GoogleTV is coming.
In this role, you will provide leadership on product vision and execution of projects that enable using Google’s search and advertising technologies to enhance users? Television viewing experience. […] You will identify key market trends that are shaping user behavior when watching Television. These include but not limited to the intersection of Internet and Television technologies, Video-On-Demand, Personal Video Recorders and emergence of next generation set-top-boxes with IP connectivity. You will then identify areas where use of Google’s search and advertising technology can enhance this user experience and define appropriate products to deliver these user benefits. […]
– Job posting placed online by Google this morning
Google has removed the job listing from their site.
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Is Tivo quaking in their boots? And will Hollywood embrace or fear the upcoming empowerment of consumers?
Historically, even when it’s been in the entertainment industry’s long-term best interests, they’ve staunchly protested many technological advancements. VCRs, Tivo… despite the reality of occasional ad-skipping, these tools have undoubtedly increased viewership (and with videocassettes / DVDs, sales) by an order of magnitude.
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What will the Google tools offer consumers, advertisers and the entertainment folks? And what will be the response of privacy advocates to the advertisement targeting?
Benefits of TV ad targeting
I’m guessing that Google will ultimately succeed in matching (unnamed) user viewer behavior — individually or in the small-aggregate — to smart-targeted ads, and I think that’s great. I’m personally in favor of the new world entertainment order. If I’m watching a nature show, I’d rather be pitched an ad for eco-friendly detergent than an SUV. And more specifically, if I watch a lot of nature shows, then even when I’m watching non-green stuff, I should be shown ads that appeal to my environmental sensibilities.
Targeting by show, not by person?
In terms of privacy, I do hope (and expect) that Google won’t be attaching viewing profiles to personally identifying information (e.g., they won’t know that Adam Lasnik is a liberal environmental softie). That’s how their Gmail works, at least; I believe they actually target per e-mail not to a specific ongoing profile, much less a particular named person.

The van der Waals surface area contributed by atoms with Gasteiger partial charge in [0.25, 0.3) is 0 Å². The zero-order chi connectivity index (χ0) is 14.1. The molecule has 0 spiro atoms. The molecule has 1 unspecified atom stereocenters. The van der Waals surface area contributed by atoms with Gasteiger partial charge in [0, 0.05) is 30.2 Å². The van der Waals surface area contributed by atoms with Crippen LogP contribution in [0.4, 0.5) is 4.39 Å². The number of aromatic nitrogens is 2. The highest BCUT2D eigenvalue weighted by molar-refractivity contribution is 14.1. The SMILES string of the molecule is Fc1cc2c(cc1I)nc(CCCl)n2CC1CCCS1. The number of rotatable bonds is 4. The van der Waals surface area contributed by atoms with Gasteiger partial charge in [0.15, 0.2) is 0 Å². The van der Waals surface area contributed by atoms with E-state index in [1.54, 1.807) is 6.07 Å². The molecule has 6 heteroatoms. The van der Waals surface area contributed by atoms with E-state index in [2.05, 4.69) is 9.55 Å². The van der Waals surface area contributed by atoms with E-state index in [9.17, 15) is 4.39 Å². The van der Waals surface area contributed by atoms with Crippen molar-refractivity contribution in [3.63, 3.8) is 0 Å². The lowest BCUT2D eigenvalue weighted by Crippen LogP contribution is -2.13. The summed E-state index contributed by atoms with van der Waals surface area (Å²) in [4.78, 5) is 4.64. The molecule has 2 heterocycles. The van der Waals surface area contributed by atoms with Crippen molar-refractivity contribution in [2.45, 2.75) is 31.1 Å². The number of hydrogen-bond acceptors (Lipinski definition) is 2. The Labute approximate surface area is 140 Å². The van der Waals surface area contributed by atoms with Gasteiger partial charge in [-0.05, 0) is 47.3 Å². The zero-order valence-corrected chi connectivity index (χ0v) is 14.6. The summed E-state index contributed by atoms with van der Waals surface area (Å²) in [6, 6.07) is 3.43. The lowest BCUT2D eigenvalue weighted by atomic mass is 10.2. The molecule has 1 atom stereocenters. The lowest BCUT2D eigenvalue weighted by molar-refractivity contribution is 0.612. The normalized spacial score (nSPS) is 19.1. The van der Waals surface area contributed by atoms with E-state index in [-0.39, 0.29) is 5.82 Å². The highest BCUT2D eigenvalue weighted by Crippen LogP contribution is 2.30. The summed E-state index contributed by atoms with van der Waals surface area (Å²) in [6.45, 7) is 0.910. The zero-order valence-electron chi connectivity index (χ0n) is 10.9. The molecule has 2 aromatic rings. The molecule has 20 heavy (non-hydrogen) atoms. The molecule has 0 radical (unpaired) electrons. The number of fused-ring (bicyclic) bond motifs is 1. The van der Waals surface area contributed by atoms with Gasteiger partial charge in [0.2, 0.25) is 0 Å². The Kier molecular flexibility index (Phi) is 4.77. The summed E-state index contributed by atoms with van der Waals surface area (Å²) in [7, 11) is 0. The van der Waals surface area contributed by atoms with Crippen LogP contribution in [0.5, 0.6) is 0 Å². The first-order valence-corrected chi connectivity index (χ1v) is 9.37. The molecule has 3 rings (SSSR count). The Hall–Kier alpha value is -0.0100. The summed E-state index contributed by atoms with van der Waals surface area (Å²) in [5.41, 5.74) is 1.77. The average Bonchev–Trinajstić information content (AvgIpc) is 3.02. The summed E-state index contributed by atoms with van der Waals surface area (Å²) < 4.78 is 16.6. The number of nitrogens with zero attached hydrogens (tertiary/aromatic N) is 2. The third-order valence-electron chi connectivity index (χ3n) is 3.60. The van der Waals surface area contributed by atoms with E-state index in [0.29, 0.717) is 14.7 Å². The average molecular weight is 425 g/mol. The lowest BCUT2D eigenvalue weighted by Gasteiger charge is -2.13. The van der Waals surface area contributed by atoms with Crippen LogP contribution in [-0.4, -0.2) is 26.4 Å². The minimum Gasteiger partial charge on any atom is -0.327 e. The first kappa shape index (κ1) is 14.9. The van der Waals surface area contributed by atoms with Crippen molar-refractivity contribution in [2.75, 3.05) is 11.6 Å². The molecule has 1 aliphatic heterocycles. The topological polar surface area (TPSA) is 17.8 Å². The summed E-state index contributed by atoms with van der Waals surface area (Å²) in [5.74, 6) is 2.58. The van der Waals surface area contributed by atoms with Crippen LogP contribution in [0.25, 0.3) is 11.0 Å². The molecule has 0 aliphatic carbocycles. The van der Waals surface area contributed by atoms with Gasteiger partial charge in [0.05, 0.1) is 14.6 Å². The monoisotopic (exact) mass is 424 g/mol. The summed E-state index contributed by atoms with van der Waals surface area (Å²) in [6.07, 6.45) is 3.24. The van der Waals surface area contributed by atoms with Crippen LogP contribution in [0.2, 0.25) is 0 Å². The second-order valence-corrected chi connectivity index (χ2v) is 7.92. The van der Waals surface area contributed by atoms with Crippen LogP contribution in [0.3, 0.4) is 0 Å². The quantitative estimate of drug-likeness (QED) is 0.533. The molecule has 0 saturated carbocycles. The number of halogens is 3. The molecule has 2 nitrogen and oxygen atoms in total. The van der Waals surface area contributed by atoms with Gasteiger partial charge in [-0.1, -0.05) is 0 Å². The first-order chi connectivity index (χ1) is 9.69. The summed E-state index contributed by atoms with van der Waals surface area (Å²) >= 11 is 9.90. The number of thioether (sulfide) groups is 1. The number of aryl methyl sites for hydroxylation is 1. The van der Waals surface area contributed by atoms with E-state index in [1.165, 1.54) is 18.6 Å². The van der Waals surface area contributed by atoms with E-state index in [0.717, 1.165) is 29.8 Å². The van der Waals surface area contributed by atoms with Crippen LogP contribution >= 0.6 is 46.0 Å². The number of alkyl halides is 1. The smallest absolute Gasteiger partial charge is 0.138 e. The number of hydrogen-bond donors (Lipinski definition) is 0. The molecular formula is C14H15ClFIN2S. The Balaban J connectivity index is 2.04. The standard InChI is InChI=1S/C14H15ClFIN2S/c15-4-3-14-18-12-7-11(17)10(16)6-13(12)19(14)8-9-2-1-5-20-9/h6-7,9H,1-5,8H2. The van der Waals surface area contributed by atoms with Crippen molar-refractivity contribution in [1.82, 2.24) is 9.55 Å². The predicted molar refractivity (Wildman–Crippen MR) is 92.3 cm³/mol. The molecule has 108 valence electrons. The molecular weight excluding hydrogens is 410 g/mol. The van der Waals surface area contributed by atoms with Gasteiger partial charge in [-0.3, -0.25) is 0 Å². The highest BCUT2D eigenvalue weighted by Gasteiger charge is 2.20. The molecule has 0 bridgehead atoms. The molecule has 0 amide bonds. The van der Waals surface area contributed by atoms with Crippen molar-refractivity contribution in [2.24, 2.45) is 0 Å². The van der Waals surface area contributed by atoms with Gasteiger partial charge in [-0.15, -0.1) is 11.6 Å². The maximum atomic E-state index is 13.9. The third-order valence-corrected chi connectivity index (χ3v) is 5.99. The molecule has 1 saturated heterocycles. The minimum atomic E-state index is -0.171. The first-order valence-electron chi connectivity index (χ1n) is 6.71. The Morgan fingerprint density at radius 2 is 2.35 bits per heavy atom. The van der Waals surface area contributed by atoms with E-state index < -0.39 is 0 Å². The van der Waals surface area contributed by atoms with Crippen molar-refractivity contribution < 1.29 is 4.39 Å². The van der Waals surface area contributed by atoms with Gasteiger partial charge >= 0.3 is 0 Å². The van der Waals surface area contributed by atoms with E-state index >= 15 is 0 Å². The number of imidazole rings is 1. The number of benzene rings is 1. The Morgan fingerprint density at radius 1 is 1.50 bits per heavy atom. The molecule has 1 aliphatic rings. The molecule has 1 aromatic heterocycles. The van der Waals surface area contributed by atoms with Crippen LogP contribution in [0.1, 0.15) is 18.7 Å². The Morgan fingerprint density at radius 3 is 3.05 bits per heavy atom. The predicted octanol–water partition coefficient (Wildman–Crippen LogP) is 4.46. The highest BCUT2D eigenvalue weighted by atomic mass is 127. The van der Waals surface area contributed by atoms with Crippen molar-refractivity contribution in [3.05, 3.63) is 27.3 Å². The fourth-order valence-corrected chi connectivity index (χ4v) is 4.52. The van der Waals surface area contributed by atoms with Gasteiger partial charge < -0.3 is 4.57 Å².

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Ad targeting challenges and concerns
So many fascinating issues! Even for those of us who aren’t big TV watchers, this heralds an era that’s worth watching. Particularly in the privacy (and perceived privacy) arena… worthy questions abound; should Google profile users long-term? How will it deal with multiple family members? And unlike with Web surfing that generally features one person typing/viewing at a time, TV can often be a family matter. If Dad loves golf and Mom loves gospel music and they’re watching a crime drama together, could viewer profiling work in this messy context? What about inappropriate juxtapositions (ads for funeral homes during coverage of Katrina)? Google takes care to avoid inappropriate and uncomfortable content/ad ties in its current properties, but the visual medium can be so much more powerful and searing…
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Can Google play nice, even with dinosaurs?
And then there are the questions about Google’s current and upcoming relationship with content providers and advertisers. We already know that Google’s relationship with at least some book associations is strained at best (unfairly so, IMHO). And I’ve read quotes from entertainment moguls as being a bit wary of Google in some contexts…
Hopefully this time Google will more strongly endeavor to engage in proactive, open, and reassuring conversations with all affected parties… even those who are governed more by fear than by consumer interests.
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